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Tacrine in Alzheimer's disease.

Author(s): Eagger SA, Levy R, Sahakian BJ

Affiliation(s): Institute of Psychiatry, Denmark Hill, London, UK.

Publication date & source: 1991-04-27, Lancet., 337(8748):989-92.

Publication type: Clinical Trial; Comparative Study ; Randomized Controlled Trial; Research Support, Non-U.S. Gov't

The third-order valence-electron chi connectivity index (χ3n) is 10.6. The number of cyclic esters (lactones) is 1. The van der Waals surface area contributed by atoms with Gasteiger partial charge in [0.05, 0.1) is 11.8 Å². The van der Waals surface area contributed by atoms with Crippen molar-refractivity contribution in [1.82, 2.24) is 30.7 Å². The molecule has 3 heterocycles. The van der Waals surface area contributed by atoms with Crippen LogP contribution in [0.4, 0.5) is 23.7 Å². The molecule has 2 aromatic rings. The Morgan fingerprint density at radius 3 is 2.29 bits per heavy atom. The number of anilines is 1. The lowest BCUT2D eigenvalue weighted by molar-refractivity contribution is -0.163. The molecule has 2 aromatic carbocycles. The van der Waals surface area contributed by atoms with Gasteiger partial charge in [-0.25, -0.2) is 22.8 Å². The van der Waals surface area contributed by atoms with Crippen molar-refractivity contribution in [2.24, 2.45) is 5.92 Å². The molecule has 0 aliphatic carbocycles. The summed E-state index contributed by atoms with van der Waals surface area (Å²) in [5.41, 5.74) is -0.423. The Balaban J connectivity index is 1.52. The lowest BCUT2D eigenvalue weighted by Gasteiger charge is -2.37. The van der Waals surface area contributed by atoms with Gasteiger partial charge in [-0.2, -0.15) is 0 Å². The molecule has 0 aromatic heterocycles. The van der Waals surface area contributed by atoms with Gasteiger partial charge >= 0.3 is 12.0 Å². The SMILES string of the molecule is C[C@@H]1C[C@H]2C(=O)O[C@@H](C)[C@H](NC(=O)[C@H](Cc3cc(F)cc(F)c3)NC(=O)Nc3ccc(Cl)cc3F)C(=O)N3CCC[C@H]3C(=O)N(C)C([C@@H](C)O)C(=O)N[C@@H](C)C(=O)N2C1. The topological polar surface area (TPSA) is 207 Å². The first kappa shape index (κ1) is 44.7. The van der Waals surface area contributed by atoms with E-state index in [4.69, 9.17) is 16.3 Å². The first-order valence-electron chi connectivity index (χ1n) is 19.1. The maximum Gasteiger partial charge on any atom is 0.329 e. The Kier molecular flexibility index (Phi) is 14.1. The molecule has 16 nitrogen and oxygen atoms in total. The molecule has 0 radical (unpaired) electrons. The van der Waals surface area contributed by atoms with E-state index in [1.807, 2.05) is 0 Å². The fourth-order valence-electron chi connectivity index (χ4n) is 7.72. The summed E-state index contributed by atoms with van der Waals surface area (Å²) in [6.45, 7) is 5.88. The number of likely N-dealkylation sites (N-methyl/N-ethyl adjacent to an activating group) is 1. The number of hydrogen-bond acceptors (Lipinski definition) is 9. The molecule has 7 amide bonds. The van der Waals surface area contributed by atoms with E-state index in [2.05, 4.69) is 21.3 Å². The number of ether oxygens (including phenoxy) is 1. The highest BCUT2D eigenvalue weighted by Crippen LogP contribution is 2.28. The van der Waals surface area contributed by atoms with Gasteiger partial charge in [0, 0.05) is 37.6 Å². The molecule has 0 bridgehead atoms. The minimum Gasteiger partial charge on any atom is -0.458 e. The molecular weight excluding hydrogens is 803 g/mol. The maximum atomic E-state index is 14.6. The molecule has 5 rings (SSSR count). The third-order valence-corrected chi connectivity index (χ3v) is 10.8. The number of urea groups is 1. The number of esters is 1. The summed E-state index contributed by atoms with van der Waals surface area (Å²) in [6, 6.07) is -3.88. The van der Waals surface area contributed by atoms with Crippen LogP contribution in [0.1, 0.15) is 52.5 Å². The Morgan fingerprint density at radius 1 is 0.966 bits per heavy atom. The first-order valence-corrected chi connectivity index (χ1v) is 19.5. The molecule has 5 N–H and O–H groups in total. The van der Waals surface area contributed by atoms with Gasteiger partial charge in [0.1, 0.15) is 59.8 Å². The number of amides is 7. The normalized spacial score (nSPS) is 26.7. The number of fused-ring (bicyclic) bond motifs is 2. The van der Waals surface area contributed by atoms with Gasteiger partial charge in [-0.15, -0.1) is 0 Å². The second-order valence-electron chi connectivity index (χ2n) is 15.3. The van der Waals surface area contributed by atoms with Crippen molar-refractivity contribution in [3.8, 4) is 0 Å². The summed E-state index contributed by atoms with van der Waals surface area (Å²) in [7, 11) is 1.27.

The efficacy and safety of tacrine (tetrahydroaminoacridine) plus lecithin were studied in a randomised, double-blind, placebo-controlled, crossover study. Patients with probable Alzheimer's disease were selected from those attending the memory clinic at a psychiatric hospital. Of the 89 patients included, 24 were withdrawn, 19 because of side-effects, 4 with other illnesses, and 1 for non-compliance. The active treatment was the maximum tolerated dose of tacrine up to 150 mg daily plus 10.8 g lecithin daily. Patients were randomly assigned to active or placebo treatment and crossed over after 13 weeks' treatment and 4 weeks' washout to the other treatment. The main outcome measures were the mini mental state examination (MMSE), the abbreviated mental test score (AMTS), and the carer's rating of the activities of daily living scale. Analysis for the 65 patients who completed the trial showed a significant beneficial effect of tacrine over placebo in the MMSE score (p less than 0.0001; 95% confidence interval for group change on tacrine over that on placebo 1.67-3.71); 29 (45%) patients showed an improvement of 3 or more points on tacrine compared with 7 (11%) during placebo. The findings with the AMTS were similar (p = 0.0001; 95% CI 0.36-1.38) but the ADL score showed no significant treatment effect. There was substantial variation in response among the subjects. Dose-dependent rises in serum liver enzymes were common but reversible. Tacrine produced an improvement in key outcome measures roughly equivalent to the deterioration which might have occurred over 6-12 months. The clinical relevance of the findings is a matter for individual judgment.

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